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Fair trial for Najib would be a powerful reminder

Due legal process for former prime minister would show the importance of transparent checks and balances on power and the limits of public tolerance

PUBLISHED : Friday, 06 July, 2018, 4:24am
UPDATED : Friday, 06 July, 2018, 4:24am

Malaysia’s Mahathir Mohamad began ticking important boxes soon after his election as the world’s oldest leader, from a pardon and freedom for political ally and former rival Anwar Ibrahim, to senior appointments that signalled a more inclusive government, to scrapping a controversial consumption tax to investigating the 1Malaysia Development Berhard (1MDB) state fund corruption scandal.

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The latter has resulted in the charging of predecessor and one-time protégé Najib Razak over the transfer of more than US$10 million into his personal accounts from SRC International, a former unit of 1MDB set up for investment in energy projects.

As prime minister, Najib was accused of derailing efforts to investigate the alleged disappearance of US$4.5 billion from 1MDB. He now faces three charges of criminal breach of trust and one of corruption, each carrying a maximum sentence of 20 years in jail.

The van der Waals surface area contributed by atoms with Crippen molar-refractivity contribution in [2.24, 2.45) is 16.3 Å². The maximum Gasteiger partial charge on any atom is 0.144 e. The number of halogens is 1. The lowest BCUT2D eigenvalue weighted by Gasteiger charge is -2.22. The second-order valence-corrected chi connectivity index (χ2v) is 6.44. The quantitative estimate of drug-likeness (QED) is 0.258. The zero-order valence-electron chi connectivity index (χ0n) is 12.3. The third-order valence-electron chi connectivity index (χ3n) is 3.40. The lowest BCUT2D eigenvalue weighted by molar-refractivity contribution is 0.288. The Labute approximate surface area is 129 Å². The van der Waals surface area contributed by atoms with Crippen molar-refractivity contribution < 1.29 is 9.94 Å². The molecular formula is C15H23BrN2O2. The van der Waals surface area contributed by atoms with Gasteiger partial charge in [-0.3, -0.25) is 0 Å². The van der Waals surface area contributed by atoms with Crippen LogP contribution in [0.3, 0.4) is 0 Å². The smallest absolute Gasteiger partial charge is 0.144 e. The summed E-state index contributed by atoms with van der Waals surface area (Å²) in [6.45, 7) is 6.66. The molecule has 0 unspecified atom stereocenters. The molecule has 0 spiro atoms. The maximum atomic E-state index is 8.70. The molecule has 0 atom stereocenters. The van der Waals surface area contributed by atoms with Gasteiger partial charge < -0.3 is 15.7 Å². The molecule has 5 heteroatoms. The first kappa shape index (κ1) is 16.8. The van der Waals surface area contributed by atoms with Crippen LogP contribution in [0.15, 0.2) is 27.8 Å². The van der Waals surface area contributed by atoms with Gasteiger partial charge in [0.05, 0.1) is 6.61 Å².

How this matter is handled will be the biggest challenge, involving the restoration of the rule of law and rebuilding of its institutions that a majority voted for.

Justice and not vengeance must be seen to be done. It is good that the government has acted on the 1MDB scandal within its first 100 days, which symbolically set the tone for new administrations elected on reform agendas.

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Otherwise it would have run the risk of polarising public opinion on Najib in a racially charged political environment.

Now the allegations are before the courts the government should let justice take its course and focus on its wider agenda. It may be seen to have acted quickly, if not as swiftly as some wanted, but not without caution.

Mahathir said the government wanted indisputable evidence so that judgment was not perceived as reflecting public sentiment but based on facts and evidence in a court of law.

There is so far no suggestion to the contrary, despite Najib’s earlier accusation that the government is seeking political vengeance. Indeed, in proclaiming his innocence he has said the charges are his best chance of clearing his name.

A fair trial, whatever the outcome, would be a reminder of the importance of transparent checks and balances on power and the limits of public tolerance.